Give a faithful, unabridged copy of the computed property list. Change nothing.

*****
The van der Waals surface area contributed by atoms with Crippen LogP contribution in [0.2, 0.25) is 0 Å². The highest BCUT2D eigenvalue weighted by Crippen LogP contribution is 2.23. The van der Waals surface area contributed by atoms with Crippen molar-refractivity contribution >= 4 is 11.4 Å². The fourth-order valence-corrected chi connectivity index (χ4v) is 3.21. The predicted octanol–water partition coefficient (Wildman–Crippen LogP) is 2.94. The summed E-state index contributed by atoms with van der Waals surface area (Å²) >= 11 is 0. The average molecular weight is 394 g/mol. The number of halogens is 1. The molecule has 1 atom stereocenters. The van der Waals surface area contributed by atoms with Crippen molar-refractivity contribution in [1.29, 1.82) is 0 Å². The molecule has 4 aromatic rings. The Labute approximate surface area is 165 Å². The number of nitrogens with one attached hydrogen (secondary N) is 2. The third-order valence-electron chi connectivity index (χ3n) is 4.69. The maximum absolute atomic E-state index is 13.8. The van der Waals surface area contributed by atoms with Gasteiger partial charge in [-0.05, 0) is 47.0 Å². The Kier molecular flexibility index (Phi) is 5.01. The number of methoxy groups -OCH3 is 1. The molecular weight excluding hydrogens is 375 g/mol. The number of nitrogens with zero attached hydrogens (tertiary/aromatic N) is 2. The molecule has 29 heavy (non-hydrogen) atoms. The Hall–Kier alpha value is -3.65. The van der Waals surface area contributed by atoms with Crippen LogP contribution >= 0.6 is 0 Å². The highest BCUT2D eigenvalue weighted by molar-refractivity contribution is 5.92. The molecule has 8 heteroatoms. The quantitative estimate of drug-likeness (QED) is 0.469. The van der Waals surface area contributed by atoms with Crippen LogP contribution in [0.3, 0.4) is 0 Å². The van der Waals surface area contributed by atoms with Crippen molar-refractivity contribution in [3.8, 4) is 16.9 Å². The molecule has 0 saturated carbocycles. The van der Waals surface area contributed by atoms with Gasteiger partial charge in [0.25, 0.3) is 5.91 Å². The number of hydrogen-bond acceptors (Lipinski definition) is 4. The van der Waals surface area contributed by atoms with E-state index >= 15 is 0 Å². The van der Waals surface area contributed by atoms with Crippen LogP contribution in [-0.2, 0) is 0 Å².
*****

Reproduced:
The van der Waals surface area contributed by atoms with Crippen LogP contribution in [0.2, 0.25) is 0 Å². The highest BCUT2D eigenvalue weighted by Crippen LogP contribution is 2.23. The van der Waals surface area contributed by atoms with Crippen molar-refractivity contribution >= 4 is 11.4 Å². The fourth-order valence-corrected chi connectivity index (χ4v) is 3.21. The predicted octanol–water partition coefficient (Wildman–Crippen LogP) is 2.94. The summed E-state index contributed by atoms with van der Waals surface area (Å²) >= 11 is 0. The average molecular weight is 394 g/mol. The number of halogens is 1. The molecule has 1 atom stereocenters. The van der Waals surface area contributed by atoms with Crippen molar-refractivity contribution in [1.29, 1.82) is 0 Å². The molecule has 4 aromatic rings. The Labute approximate surface area is 165 Å². The number of nitrogens with one attached hydrogen (secondary N) is 2. The third-order valence-electron chi connectivity index (χ3n) is 4.69. The maximum absolute atomic E-state index is 13.8. The van der Waals surface area contributed by atoms with Gasteiger partial charge in [-0.05, 0) is 47.0 Å². The Kier molecular flexibility index (Phi) is 5.01. The number of methoxy groups -OCH3 is 1. The molecular weight excluding hydrogens is 375 g/mol. The number of nitrogens with zero attached hydrogens (tertiary/aromatic N) is 2. The molecule has 29 heavy (non-hydrogen) atoms. The Hall–Kier alpha value is -3.65. The van der Waals surface area contributed by atoms with Crippen LogP contribution >= 0.6 is 0 Å². The highest BCUT2D eigenvalue weighted by molar-refractivity contribution is 5.92. The molecule has 8 heteroatoms. The quantitative estimate of drug-likeness (QED) is 0.469. The van der Waals surface area contributed by atoms with Crippen LogP contribution in [0.3, 0.4) is 0 Å². The van der Waals surface area contributed by atoms with Crippen molar-refractivity contribution in [3.8, 4) is 16.9 Å². The molecule has 0 saturated carbocycles. The van der Waals surface area contributed by atoms with Gasteiger partial charge in [0.25, 0.3) is 5.91 Å². The number of hydrogen-bond acceptors (Lipinski definition) is 4. The van der Waals surface area contributed by atoms with E-state index >= 15 is 0 Å². The van der Waals surface area contributed by atoms with Crippen LogP contribution in [-0.2, 0) is 0 Å².